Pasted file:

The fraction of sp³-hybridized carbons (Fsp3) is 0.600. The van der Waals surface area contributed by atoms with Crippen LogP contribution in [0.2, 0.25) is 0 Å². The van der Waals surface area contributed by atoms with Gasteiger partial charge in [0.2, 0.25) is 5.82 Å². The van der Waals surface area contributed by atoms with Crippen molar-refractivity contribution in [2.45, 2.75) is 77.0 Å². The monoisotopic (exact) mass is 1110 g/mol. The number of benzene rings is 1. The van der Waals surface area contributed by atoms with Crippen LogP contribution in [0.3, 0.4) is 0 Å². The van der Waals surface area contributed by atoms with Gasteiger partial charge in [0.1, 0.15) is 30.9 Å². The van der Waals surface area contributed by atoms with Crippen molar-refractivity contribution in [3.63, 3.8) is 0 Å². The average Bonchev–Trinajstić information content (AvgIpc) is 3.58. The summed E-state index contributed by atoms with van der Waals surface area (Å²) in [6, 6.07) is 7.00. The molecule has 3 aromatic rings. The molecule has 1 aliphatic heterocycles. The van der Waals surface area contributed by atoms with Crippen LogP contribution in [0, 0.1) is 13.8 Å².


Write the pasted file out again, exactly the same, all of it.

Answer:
The fraction of sp³-hybridized carbons (Fsp3) is 0.600. The van der Waals surface area contributed by atoms with Crippen LogP contribution in [0.2, 0.25) is 0 Å². The van der Waals surface area contributed by atoms with Gasteiger partial charge in [0.2, 0.25) is 5.82 Å². The van der Waals surface area contributed by atoms with Crippen molar-refractivity contribution in [2.45, 2.75) is 77.0 Å². The monoisotopic (exact) mass is 1110 g/mol. The number of benzene rings is 1. The van der Waals surface area contributed by atoms with Crippen LogP contribution in [0.3, 0.4) is 0 Å². The van der Waals surface area contributed by atoms with Gasteiger partial charge in [0.1, 0.15) is 30.9 Å². The van der Waals surface area contributed by atoms with Crippen molar-refractivity contribution in [3.63, 3.8) is 0 Å². The average Bonchev–Trinajstić information content (AvgIpc) is 3.58. The summed E-state index contributed by atoms with van der Waals surface area (Å²) in [6, 6.07) is 7.00. The molecule has 3 aromatic rings. The molecule has 1 aliphatic heterocycles. The van der Waals surface area contributed by atoms with Crippen LogP contribution in [0, 0.1) is 13.8 Å².